Blogging services have been around for a long time, with pioneers like Blogger paving the way for WordPress.com and more recent arrivals like Tumblr and Posterous. There are millions upon millions of blogs out there, many of them residing on these services.
One big bonus of using a blogging service is that they take much of the pain away from having a blog since they handle the hosting for its users and everything is already set up. Once you publish, the responsibility for keeping that content available online rests firmly on the shoulders of the blogging service.
With that in mind, we decided to test five of today’s most popular blogging services to see how reliable they actually are.
Which services we tested, and how
We included Blogger, WordPress.com, Typepad, Tumblr and Posterous in this survey. There are of course other services out there as well, but we chose to focus on these since it’s quite likely that if you’re currently on a blogging service, you’re on one of these five.
For each blogging service, we monitored the uptime of the homepage and four individual blogs, so we could see how the service as a whole performed. For the details, check out our “Methodology” section at the bottom of this post.
The tests were performed once a minute over a period of two months, October 15 – December 15. We used the Pingdom site monitoring service (of course), performing tests from multiple locations in North America and Europe.
- The reliability winner(s). The winner was without a doubt Google’s Blogger. The Blogger blogs didn’t have any downtime whatsoever during the two months we monitored them, followed by WordPress.com which had very little downtime. Typepad deserves an honorable mention here as well. Posterous had somewhat mixed results, but overall receives a passing grade. Tumblr was the only service in the test that truly failed.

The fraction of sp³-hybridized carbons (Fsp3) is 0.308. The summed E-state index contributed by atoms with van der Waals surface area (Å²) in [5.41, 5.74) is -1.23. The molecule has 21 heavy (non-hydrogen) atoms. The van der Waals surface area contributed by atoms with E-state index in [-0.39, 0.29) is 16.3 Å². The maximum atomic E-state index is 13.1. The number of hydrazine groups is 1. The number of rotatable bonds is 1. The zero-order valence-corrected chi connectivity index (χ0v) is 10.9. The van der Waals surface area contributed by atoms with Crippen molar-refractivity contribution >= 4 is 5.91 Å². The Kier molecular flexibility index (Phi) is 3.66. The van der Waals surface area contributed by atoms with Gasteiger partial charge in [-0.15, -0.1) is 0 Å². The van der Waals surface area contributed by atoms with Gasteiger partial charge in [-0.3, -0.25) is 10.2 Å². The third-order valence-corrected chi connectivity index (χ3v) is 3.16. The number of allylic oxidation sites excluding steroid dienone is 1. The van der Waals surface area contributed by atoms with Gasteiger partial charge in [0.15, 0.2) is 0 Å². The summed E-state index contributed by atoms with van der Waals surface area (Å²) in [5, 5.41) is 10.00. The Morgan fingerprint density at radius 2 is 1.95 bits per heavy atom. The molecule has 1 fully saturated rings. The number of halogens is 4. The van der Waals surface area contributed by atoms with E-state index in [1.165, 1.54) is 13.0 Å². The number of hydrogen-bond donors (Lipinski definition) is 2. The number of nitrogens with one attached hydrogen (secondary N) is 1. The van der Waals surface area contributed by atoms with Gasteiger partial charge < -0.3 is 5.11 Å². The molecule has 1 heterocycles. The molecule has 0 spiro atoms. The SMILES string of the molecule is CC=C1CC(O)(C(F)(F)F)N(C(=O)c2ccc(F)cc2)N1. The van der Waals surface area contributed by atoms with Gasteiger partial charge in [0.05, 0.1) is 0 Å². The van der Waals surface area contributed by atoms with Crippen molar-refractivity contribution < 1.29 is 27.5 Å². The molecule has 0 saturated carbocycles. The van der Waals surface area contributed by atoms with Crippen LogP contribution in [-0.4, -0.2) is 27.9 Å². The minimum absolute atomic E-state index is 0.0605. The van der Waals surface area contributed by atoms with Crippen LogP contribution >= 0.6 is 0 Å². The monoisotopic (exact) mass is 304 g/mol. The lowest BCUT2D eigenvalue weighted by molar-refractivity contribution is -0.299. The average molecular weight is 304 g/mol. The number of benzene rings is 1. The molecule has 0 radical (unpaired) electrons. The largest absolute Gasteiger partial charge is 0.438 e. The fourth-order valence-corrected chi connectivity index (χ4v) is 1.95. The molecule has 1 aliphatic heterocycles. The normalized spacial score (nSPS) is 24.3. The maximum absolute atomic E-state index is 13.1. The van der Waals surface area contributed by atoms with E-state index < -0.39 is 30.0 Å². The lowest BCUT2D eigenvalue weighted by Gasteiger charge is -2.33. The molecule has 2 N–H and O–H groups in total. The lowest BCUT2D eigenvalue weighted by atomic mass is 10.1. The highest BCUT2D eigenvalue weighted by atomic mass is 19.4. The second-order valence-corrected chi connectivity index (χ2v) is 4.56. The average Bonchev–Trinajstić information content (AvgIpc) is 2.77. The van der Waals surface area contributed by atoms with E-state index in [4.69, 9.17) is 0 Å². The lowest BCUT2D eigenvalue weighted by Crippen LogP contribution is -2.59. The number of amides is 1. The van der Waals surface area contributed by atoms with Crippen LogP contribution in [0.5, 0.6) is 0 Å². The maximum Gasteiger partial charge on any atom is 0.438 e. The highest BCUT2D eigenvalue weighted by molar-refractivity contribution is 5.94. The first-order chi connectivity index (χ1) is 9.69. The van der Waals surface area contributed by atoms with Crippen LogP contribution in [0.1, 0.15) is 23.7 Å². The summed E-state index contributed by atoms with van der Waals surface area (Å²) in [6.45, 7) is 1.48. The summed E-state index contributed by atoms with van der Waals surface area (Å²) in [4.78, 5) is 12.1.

- Tumblr’s troubles. Tumblr has had a rough time with their stability lately, which is made abundantly clear by this survey. Most of the monitored blogs had very little downtime, but the Tumblr blogs all had a huge amount of downtime for such a short period of time. Some Tumblr blogs were down for a total of more than two days during the two-month period of this survey. Tumblr also had the single longest outage by far, where its blogs were unavailable for almost 24 hours on December 5-6.
- Not all blogs are created equal, even within the same blogging service. Downtime can vary significantly between blogs on the same service, presumably depending on which servers the blogs are hosted on. It’s a similar situation to that of shared hosting, where you can end up on servers that perform worse than others for various reasons.
Blogging service downtime
The bars in the chart below represent the average downtime per blog over these two months, based on the four blogs we tested for each service.
To dive deeper, please check out the individual sections below where we expand on the numbers for each blogging service.
- Tumblr homepage uptime: 97.72%
- Average Tumblr blog uptime: 96.81%
We’ll be writing a bit more about Tumblr than about the other services for the simple reason that more of note happened. The rather extreme results are worth a closer look.
The single longest outage was identical on all four blogs, a full 23 hours and 44 minutes of downtime that started late on the 5th of December. The Tumblr homepage was also affected, but was “only” down for 22 hours and 16 minutes. This huge outage was according to Tumblr caused by a database cluster failing during maintenance.
However, it should be noted that Tumblr’s problems haven’t just been a few big outages, but a large number of smaller ones. The Tumblr blogs we monitored had an average of more than 300 outages during these two months, some very brief, indicating an ongoing performance issue with the service.
We feel for Tumblr, because it’s quite likely that they’ve had issues scaling the service in face of its growing popularity. Tumblr currently has more than 11 million blogs, and they’ve stated that traffic to the service is increasing with more than 500 million page views each month.
This rapid growth is bound to be a factor in the downtime we’ve seen. The important thing now is how Tumblr will handle this going forward. They are no doubt working hard on increasing the capacity of their infrastructure.